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We Are an African PeopleIndependent Education, Black Power, and the Radical Imagination$
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Russell Rickford

Print publication date: 2016

Print ISBN-13: 9780199861477

Published to Oxford Scholarship Online: March 2016

DOI: 10.1093/acprof:oso/9780199861477.001.0001

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PRINTED FROM OXFORD SCHOLARSHIP ONLINE (oxford.universitypressscholarship.com). (c) Copyright Oxford University Press, 2021. All Rights Reserved. An individual user may print out a PDF of a single chapter of a monograph in OSO for personal use. date: 14 May 2021

The Evolution of Movement Schools

The Evolution of Movement Schools

(p.74) 3 The Evolution of Movement Schools
We Are an African People

Russell Rickford

Oxford University Press

This chapter examines the history of “movement schools,” or educational institutions that arose in the context of twentieth-century African-American mass movements. Established in the period between the world wars, the black nationalist private schools of the Universal Negro Improvement Association and the Nation of Islam served as early precursors to the independent institutions of the Black Power era. The freedom schools and liberation schools of the 1960s also were important progenitors of Pan African nationalist schools. This chapter discusses the philosophical shift from “freedom” to “liberation” that helped frame the ideological transformation of the Student Nonviolent Coordinating Committee (SNCC) during the 1960s. The radicalization and dissolution of SNCC reinvigorated the black nationalist and Pan Africanist tradition of “movement schools” and led to the formation of Philadelphia’s Freedom Library Day School, one of the pioneering institutions of the Black Power era.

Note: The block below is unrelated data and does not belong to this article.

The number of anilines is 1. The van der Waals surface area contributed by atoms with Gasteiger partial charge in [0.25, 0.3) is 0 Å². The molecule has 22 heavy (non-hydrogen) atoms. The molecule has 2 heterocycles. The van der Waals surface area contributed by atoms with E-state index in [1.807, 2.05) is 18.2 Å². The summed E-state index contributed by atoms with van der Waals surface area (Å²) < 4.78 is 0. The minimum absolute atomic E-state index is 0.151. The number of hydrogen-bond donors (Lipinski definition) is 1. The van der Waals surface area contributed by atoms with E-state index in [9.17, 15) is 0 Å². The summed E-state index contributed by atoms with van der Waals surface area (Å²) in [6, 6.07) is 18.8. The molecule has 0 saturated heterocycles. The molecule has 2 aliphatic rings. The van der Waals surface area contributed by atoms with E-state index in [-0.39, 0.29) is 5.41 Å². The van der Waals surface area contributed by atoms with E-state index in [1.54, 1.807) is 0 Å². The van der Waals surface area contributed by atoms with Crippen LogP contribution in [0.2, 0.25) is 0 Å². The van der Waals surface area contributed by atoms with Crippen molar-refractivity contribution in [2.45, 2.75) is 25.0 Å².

Keywords:   Universal Negro Improvement Association, Nation of Islam, SNCC, Student Nonviolent Coordinating Committee, freedom schools, liberation schools, Black Panther Party, Freedom Library Day School, John Churchville

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